Janine Morton – President
Janine Morton is the founder of JEM when it transitioned, over a decade ago, from a drug and alcohol rehabilitation program into a change-making community of young people who wanted to see direct impact in their local and global community around social justice issues, such as homelessness. Janine is the coordinator for Community Development in the First Nations led organisation, Children’s Ground. Children’s Ground has a radical approach to addressing extreme inequity and disadvantage for Australia’s Indigenous community. Janine has also had extensive experience in working within different NGO’s across nine developing countries from Asia, the Middle East and Africa. She has recently been part of a fellowship in Berlin with the Unschool of Disruptive Design and has a Bachelor of Ministry and Masters in International Health.
Jesse Mitchell – Chairperson
Jesse has been involved in JEM since 2009. His roles at JEM have included overseeing Jem’s partnerships with international projects and mission work as Global Link Coordinator, Managing Director and also served as a lead tenant in one of JEM’s houses. He also previously ran Little Tree Shop, a fair trade business, which was overseen by JEM, and as part of this he co-managed an income generation project for Akha women in northern Thailand. Jesse now works in marketing for a theatre, and is a singer-songwriter and filmmaker. A keen traveller, he has visited more than 30 countries. He is passionate about worship, bringing people together, using his gifts to serve others and dreaming up crazy ideas to change the world. He lives on Sydney’s northern beaches with his wife Emily and enjoys surfing.
Luke was first introduced to JEM after joining one of their teams overseas on a mission's trip in 2009. This was his first exposure to developing countries and was able to see first hand the impact JEM was making on ground with the organisations they were supporting. After this trip, Luke was challenged and his heart transformed. He felt compelled to use his skills as a plumber and his knowledge in the building industry in a way that could benefit the broader community, including those communities which he visited while on the JEM team. In early 2010 Luke started an initiative called the Fair Tradie Project, which involves teams of trades people and labourers from all different fields and backgrounds using their building skills to assist people in need, locally and overseas, particularly orphans and widows. Luke lives at the foothills east of Perth with his wife and 3 children. He runs a plumbing business with part proceeds helping to fund the Fair Tradie Project initiative, which he coordinates under the JEM umbrella.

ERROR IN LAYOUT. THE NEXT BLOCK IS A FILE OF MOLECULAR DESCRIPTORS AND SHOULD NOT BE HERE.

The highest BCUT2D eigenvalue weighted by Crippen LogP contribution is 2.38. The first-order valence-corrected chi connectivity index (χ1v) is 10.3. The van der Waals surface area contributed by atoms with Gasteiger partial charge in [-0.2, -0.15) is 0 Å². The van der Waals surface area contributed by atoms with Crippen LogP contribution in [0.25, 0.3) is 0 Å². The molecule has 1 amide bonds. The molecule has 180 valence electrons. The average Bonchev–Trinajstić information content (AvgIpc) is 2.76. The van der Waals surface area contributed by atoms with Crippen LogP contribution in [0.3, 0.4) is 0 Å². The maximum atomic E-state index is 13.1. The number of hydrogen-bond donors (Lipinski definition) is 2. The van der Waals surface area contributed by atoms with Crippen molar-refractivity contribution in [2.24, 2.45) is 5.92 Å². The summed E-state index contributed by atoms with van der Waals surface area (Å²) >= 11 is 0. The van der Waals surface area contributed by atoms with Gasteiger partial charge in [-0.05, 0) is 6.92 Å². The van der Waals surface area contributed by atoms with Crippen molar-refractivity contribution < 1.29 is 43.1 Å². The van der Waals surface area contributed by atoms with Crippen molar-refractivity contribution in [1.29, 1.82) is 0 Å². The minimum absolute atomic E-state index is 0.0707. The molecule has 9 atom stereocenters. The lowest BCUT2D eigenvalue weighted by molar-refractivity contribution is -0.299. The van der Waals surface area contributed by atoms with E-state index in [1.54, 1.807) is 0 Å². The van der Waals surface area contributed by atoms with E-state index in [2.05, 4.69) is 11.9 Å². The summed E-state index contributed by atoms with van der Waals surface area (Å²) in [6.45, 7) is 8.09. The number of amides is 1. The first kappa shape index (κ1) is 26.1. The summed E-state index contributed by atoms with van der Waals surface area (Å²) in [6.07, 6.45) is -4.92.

Chris has been around JEM since it’s early stages of life. Starting in 2005, Chris has been involved with the original JEM House in Montrose, where he provided care of the disadvantaged youth that lived there, as well as working alongside interns, organising community dinners and more recently (in 2010) supporting the JEM School. Chris now resides in Camberwell, VIC. Oversees a few businesses and has started his own business in the wine industry. He still is actively communicating with past JEM kids making sure that they are doing OK. He is passionate about seeing people reach their full potential, whether it is in the workplace or just life in general. He is also passionate about connecting people together.
Cammi Marshall is a proud Wurundjeri woman with ties to Durumbal and Arrente people. She is currently undertaking a PhD on the topic of Indigenous Psychology, Wellbeing and International Development, and employed at Oxfam Australia in the Program Expertise team. Cammi has worked across the fields of International Development, Indigenous Health, Research, Community Development and Social Work. Cammi began her 11-year journey with JEM through its Global Link Programme, which gave her the opportunity to volunteer abroad in Uganda and Thailand. After this, Cammi worked with JEM in administration, project management, and board member representation. She cites JEM as opening her up to a different side of community engagement, one where relationships are key and, as evidenced through JEM's history, can be quite long lasting and mutually enjoyable. To prove that point, she is set to marry fellow-JEM volunteer, Jabby later this year.
Russell is a retired accountant. He worked for Urban Neighbours of Hope (UNOH), a mission agency within Churches of Christ, for the last 10 years of his career, as their Administration and Finance Manager. UNOH is, like JEM, a registered charity, and works with the poor and marginalised in Australia, New Zealand and Thailand. During his time at UNOH, he was invited to join the board of JEM, and has served in that capacity for over seven years. He currently volunteers as JEM’s treasurer. Russell is married to Judy, and they have three adult daughters and five grandchildren. They live in Melbourne and enjoy caravanning, especially to warmer places each winter.